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Toyota was legally required to stop selling models

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U.S.: Toyota was legally required to stop selling models

David Shepardson / Detroit News Washington Bureau

Washington -- Federal regulators said today that Toyota Motor Corp. was legally required to stop selling the eight models it recalled last week.

Toyota took the extraordinary step of halting the sale of the vehicles late yesterday over issues of "sticky acceleration pedals" because it hasn't yet found a fix.

"Toyota has a legal obligation to stop the sale of new vehicles that would be affected under the recall," National Highway Traffic Safety Administration spokeswoman Karen Aldana said today.

Last Thursday, Toyota recalled 2.3 million vehicles after two recent incidents in New Jersey and Texas were under investigation by NHTSA. But Toyota had a legal requirement to stop selling the models. It isn't clear why Toyota continued to sell the models for another five days.

The vehicles that Toyota told its dealers to stop selling are:

• 2009-2010 RAV4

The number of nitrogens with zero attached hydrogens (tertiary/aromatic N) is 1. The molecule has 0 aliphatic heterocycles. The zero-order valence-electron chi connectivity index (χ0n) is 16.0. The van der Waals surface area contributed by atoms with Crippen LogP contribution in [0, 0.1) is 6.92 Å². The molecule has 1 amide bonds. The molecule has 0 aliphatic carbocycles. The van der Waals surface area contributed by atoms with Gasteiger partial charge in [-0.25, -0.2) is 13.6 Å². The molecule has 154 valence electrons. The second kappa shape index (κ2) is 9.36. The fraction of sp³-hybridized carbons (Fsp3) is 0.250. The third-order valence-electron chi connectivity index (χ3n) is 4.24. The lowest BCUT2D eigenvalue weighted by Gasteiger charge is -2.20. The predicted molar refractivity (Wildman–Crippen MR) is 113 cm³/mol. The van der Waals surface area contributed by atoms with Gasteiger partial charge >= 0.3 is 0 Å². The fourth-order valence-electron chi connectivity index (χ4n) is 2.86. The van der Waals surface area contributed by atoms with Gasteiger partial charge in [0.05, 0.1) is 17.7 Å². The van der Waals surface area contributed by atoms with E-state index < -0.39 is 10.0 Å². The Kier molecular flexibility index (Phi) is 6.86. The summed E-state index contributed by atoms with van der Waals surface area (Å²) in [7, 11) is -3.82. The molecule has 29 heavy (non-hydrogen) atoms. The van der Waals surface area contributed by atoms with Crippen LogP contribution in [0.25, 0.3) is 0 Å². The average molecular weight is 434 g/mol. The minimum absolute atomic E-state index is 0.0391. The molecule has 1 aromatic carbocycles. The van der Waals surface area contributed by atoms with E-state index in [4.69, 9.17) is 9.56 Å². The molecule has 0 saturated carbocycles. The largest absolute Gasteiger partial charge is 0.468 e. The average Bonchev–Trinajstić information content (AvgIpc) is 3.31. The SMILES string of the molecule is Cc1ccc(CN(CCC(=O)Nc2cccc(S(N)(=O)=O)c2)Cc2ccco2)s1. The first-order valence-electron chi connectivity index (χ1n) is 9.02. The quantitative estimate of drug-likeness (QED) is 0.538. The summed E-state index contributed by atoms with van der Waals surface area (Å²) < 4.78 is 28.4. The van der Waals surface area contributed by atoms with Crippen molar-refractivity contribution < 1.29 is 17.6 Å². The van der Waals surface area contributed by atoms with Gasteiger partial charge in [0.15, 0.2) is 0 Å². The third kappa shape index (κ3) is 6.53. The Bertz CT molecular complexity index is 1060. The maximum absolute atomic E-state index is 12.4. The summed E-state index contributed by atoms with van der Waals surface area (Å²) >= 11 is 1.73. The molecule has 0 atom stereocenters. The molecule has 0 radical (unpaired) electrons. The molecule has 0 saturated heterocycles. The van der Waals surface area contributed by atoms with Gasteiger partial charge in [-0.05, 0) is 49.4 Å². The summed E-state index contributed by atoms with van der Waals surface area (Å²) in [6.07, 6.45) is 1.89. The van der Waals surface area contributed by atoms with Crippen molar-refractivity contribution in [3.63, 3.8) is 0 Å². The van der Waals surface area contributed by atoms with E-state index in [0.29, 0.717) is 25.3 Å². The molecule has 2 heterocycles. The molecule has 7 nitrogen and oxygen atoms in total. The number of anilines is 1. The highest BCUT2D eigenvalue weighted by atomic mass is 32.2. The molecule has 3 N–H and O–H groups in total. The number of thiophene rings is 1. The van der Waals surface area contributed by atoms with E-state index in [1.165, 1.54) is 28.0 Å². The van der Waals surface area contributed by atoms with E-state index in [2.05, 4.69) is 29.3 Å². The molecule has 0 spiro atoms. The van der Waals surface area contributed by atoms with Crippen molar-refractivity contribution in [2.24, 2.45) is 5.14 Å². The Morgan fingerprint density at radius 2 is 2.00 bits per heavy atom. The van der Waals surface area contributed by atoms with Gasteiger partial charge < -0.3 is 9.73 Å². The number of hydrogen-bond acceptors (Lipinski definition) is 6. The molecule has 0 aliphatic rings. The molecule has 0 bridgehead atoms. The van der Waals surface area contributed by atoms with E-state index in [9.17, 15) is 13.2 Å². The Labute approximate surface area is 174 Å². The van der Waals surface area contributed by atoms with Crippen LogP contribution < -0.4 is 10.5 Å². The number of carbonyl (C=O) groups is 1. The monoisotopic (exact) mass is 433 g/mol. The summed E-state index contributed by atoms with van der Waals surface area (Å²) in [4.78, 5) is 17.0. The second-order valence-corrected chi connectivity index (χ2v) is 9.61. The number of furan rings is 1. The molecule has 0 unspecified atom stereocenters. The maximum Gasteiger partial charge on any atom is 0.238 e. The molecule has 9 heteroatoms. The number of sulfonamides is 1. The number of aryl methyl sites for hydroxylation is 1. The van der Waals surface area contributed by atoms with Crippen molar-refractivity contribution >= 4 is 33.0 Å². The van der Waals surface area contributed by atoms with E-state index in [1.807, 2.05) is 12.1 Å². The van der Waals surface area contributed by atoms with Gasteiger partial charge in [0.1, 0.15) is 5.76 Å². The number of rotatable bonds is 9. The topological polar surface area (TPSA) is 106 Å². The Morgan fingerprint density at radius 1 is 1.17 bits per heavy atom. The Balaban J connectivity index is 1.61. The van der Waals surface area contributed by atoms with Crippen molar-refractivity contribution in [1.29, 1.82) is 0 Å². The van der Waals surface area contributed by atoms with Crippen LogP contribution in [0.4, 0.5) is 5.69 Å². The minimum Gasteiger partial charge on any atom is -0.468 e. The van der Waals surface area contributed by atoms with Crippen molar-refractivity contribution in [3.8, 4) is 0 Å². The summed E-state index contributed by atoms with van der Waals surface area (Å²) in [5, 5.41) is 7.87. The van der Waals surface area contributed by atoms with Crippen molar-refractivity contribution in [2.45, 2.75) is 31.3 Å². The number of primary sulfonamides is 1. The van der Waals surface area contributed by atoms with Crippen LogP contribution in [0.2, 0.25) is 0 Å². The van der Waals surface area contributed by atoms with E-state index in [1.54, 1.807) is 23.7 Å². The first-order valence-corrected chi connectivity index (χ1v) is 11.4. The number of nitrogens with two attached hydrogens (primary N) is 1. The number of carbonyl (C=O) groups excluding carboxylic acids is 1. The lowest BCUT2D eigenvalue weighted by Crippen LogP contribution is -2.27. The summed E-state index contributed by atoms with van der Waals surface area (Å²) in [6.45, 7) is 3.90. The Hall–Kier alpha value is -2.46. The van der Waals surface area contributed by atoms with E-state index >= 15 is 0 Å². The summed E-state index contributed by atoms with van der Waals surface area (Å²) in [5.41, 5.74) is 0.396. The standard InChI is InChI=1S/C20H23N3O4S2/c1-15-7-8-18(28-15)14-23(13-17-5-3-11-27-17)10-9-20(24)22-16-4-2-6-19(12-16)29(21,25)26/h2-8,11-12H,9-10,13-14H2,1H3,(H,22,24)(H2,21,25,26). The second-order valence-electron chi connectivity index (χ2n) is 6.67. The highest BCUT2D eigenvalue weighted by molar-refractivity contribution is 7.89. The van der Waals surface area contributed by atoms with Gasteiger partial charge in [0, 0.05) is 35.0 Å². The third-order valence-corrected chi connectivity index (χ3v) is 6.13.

• 2009-2010 Corolla

• 2009-2010 Matrix

• 2005-2010 Avalon

• Certain 2007-2010 Camry

• 2010 Highlander

• 2007-2010 Tundra

• 2008-2010 Sequoia

Toyota had been aware of issues with the pedals for more than two years but in June 2008 declared reports of sticky pedals were a "driveability" rather than a safety issue.

Toyota spokesman Mike Michels said Tuesday that Toyota had voluntarily taken the step of halting sale of the models -- but also said the company had a legal requirement to stop selling the models.

Michels said Toyota was working with customers who had raised concerns about continuing to drive recalled vehicles.

As part of the halt in sales, Toyota will halt production at six North American assembly plants, and reduce production at an engine plant in Alabama.

The key issue is that in this recall, Toyota hadn't found a fix.

In November, Toyota recalled 4.26 million vehicles over sudden acceleration issues, saying it would replace accelerator pedals and initially shorten pedals in current models. But Toyota was allowed to continue selling vehicles for weeks even though it didn't begin the recall campaign until this month.

The new administrator, David Strickland, a former Senate aide, was sworn in on Jan. 4 and was making his first public speech this morning since taking over. For nearly a year, NHTSA was without a permanent administrator.

Strickland said he has been having meetings with automakers and said he wanted to work together.

"We will be accountable to the American public for whom we serve," Strickland said at the SAE government meetings in Washington. "NHTSA cannot regulate in a vacuum."

He noted that 37,000 people were killed in traffic crashes last year. "37,000 people is way too much," Strickland said. "We have to keep working."

From The Detroit News:


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